A Review Asks Only Whether One Can Live With It Or Die Of It

I've been reviewing small press publications on www.bugpowder.com for a few years now. Totemic small presser Andy Luke recruited me; he'd been impressed with my essay, Closing Shots From A Grassy Knoll, and was convinced that I could restore some cheer to the reviews section.

Ostensibly a scoff-mixture, Closing Shots From A Grassy Knoll discusses the pathogenic presence in UK small press of comics creators eager to produce work sterilized by an ambition to be adaptable to the strictures of an intrusive company bent on 'product development', and who derive a vanity-buzz of satisfaction from tucking themselves into deadlines and knocked-off scripts. "This budding hack is fuelled by little more than the desperation for a sense of celebrity," I wrote, "and must be destroyed."

My muscular reviewing-style grated with small press enthusiasts' indulgence in self-satisfied congeniality and writer/artist shape-throwing, but I refused to conveniently dismiss creators with throwaway compliments, employing instead a reviewing discipline based on four simple tenets: 1, perspective is to be achieved; 2, the standards by which one is judging the work are to be made clear; 3, credit is to be given where it is due; and 4, one should not be such a fucking misanthrope, you above-being-human narcissist.

Regularly achieving three of the four principles with my aesthetic evaluations, and quickly developing an obsessive-compulsive urgency for production of symmetrically paragraphed reviews, the meaningless absurdity of opinionative writing soon revealed itself to me. I was not deterred.

John Robbins

The Sound Of Drowning #1 & 2

Posted on December 19, 2002

Not so much the product of a cartoonist comfortable with the panel-to-panel consistency our beloved strip-form requires, as that of a writer/artist conscious of this requirement, 'The Sound Of Drowning' displays a developed grasp of design, is pleasing to the eye, and achieves a polish impressive enough to blind a prospective audience to the fact that issue two's montage/collage effect, for the most part, is redundant.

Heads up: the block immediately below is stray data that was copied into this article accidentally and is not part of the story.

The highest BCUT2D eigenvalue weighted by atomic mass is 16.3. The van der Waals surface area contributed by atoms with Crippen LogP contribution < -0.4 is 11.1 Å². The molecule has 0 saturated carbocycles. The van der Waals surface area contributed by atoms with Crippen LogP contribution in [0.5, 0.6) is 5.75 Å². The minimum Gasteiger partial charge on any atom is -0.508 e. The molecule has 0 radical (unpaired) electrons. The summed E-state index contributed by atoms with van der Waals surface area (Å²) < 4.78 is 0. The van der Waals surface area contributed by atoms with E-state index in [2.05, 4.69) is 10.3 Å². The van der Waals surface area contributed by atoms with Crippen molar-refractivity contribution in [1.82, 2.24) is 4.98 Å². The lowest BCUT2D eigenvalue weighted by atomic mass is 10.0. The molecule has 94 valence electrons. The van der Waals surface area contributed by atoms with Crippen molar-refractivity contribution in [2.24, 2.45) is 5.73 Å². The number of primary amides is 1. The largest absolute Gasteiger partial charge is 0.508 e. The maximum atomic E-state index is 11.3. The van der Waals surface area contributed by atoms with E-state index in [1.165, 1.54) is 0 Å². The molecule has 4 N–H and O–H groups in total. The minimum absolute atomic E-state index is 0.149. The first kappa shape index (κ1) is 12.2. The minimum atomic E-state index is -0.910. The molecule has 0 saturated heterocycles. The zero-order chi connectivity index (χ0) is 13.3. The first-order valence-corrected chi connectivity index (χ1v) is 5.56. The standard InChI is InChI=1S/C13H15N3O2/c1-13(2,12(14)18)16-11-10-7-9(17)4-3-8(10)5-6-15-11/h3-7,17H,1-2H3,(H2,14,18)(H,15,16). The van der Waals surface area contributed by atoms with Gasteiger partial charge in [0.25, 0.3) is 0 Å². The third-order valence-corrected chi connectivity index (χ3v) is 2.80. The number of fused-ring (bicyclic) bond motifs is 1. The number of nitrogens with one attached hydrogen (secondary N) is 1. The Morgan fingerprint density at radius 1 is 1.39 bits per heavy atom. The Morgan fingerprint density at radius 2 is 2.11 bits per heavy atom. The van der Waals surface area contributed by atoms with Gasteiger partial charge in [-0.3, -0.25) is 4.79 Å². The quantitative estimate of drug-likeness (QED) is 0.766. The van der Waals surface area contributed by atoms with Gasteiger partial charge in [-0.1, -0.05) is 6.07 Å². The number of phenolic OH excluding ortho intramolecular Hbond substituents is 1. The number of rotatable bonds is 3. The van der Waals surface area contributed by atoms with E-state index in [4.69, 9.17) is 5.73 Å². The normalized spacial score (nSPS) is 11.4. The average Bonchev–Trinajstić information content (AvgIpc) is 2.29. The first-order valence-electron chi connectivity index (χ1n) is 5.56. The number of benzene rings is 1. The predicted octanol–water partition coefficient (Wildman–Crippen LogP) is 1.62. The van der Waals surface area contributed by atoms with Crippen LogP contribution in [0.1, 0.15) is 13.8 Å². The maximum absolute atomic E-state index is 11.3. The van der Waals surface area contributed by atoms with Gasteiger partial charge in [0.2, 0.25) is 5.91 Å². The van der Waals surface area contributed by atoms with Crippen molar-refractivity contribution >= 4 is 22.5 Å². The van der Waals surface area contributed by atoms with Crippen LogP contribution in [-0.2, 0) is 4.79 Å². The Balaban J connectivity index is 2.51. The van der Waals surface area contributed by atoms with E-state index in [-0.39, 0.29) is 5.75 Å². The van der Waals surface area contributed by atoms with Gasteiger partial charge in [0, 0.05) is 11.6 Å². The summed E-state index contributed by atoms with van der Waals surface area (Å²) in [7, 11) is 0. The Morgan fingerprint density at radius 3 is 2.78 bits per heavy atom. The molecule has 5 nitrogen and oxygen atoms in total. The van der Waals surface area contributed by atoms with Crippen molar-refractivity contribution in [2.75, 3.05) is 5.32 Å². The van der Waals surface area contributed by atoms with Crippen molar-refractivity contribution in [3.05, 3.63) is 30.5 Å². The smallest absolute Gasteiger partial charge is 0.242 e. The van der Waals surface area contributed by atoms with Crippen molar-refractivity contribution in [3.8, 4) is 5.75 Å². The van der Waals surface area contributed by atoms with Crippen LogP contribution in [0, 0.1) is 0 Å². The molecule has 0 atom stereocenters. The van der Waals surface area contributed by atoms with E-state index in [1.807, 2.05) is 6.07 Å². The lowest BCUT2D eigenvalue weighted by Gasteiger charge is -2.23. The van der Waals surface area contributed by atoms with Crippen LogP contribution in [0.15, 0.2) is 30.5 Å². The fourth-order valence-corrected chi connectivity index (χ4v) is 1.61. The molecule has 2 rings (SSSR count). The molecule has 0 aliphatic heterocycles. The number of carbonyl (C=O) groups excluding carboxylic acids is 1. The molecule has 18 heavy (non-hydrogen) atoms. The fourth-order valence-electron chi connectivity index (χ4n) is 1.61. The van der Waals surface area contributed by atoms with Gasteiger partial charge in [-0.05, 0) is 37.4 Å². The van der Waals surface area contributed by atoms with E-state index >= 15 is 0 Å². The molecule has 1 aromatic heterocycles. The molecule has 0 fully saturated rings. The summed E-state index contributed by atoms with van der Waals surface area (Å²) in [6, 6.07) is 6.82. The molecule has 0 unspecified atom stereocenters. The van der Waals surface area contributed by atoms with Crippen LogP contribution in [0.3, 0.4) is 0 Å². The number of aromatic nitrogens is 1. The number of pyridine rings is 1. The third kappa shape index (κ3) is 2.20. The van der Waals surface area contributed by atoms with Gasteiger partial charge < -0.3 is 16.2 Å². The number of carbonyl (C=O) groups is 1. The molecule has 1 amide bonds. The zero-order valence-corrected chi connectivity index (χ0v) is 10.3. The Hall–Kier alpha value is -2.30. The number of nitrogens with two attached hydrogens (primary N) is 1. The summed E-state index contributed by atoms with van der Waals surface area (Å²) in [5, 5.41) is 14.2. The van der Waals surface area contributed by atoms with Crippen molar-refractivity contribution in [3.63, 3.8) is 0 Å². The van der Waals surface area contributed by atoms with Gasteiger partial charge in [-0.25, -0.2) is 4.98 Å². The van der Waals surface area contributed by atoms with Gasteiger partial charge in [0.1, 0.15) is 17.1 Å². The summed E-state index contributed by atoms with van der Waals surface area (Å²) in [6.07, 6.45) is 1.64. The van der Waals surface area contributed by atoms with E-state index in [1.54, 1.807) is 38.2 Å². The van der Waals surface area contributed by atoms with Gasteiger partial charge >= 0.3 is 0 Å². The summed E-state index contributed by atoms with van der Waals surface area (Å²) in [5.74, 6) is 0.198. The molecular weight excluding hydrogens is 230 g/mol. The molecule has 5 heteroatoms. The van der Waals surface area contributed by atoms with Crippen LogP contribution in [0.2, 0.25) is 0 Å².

This second issue seems to strive for a kind of DC/Vertigo-impaired scripting, with self-involved delivery that strains for depth - which isn't to say it doesn't contain some competent, fluid writing, buoyed by a hint of knowing maturity; it's just the tone indulges in a self-pitying whine that grates after the first few lines and simply doesn't let-up. It is thoroughly professional, mainstream, mature comics writing then.

#1 however is the 'alternative' offering, and much more to my particular taste. It shares the angsty emotion of #2, but tackles subject matters with greater imagination and verve in the form of three strips that prove agreeably brief and to-the-point - albeit visually long-winded perhaps. And unlike #2's comic strip appearance, here some effective and affecting sequences are in evidence. Indeed, in some of its more successful moments of visual/word chemistry it captures the kind of agreeably disturbing interruption to cognisance that David Lynch often achieves. And at times I was also reminded a little of recent art-house hit 'Donnie Darko'. (It's those pesky wabbits, you see!)

Certainly there's a sound talent at work here in the form of creator Paul O'Connell, and though his efforts are perhaps not always easily digested in the near-relentlessly sombre tones employed - nor indeed in the script/art detachment dictated by photo-strip resemblance - he still manages to produce some impressive work that oozes mood and polish. Not yet the finished article then, and often more a close-relative of the comic strip than actual comic strip, 'The Sound Of Drowning' #1 & 2 nonetheless deserve your attention. Yup, well worth a dunk, methinks!

A5, £1.60 - check availability at www.smallzone.co.uk